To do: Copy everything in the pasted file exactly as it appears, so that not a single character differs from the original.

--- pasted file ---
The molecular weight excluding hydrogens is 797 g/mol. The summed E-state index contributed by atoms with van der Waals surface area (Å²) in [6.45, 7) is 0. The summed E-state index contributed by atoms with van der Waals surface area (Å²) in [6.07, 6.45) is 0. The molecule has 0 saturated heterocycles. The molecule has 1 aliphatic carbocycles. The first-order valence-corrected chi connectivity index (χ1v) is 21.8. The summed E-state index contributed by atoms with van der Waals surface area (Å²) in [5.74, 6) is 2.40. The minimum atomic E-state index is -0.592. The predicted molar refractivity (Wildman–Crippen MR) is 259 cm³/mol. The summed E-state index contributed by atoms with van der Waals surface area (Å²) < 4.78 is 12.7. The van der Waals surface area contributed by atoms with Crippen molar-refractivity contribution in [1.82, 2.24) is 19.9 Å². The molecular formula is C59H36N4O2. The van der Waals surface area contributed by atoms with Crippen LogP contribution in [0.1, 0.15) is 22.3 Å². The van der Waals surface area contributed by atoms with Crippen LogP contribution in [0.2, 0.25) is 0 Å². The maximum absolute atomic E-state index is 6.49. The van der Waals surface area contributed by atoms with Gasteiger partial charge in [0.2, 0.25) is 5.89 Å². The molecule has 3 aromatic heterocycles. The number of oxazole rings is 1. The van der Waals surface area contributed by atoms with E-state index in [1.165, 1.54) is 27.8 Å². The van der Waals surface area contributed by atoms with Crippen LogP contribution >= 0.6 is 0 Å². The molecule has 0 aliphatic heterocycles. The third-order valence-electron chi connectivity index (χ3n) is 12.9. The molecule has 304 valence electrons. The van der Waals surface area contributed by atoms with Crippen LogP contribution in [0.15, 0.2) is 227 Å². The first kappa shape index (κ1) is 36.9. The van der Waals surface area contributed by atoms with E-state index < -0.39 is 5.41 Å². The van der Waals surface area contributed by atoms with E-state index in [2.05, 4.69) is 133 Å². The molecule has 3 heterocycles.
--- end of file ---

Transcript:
The molecular weight excluding hydrogens is 797 g/mol. The summed E-state index contributed by atoms with van der Waals surface area (Å²) in [6.45, 7) is 0. The summed E-state index contributed by atoms with van der Waals surface area (Å²) in [6.07, 6.45) is 0. The molecule has 0 saturated heterocycles. The molecule has 1 aliphatic carbocycles. The first-order valence-corrected chi connectivity index (χ1v) is 21.8. The summed E-state index contributed by atoms with van der Waals surface area (Å²) in [5.74, 6) is 2.40. The minimum atomic E-state index is -0.592. The predicted molar refractivity (Wildman–Crippen MR) is 259 cm³/mol. The summed E-state index contributed by atoms with van der Waals surface area (Å²) < 4.78 is 12.7. The van der Waals surface area contributed by atoms with Crippen molar-refractivity contribution in [1.82, 2.24) is 19.9 Å². The molecular formula is C59H36N4O2. The van der Waals surface area contributed by atoms with Crippen LogP contribution in [0.1, 0.15) is 22.3 Å². The van der Waals surface area contributed by atoms with Crippen LogP contribution in [0.2, 0.25) is 0 Å². The maximum absolute atomic E-state index is 6.49. The van der Waals surface area contributed by atoms with Gasteiger partial charge in [0.2, 0.25) is 5.89 Å². The molecule has 3 aromatic heterocycles. The number of oxazole rings is 1. The van der Waals surface area contributed by atoms with E-state index in [1.165, 1.54) is 27.8 Å². The van der Waals surface area contributed by atoms with Crippen LogP contribution >= 0.6 is 0 Å². The molecule has 0 aliphatic heterocycles. The third-order valence-electron chi connectivity index (χ3n) is 12.9. The molecule has 304 valence electrons. The van der Waals surface area contributed by atoms with Crippen LogP contribution in [0.15, 0.2) is 227 Å². The first kappa shape index (κ1) is 36.9. The van der Waals surface area contributed by atoms with E-state index < -0.39 is 5.41 Å². The van der Waals surface area contributed by atoms with E-state index in [2.05, 4.69) is 133 Å². The molecule has 3 heterocycles.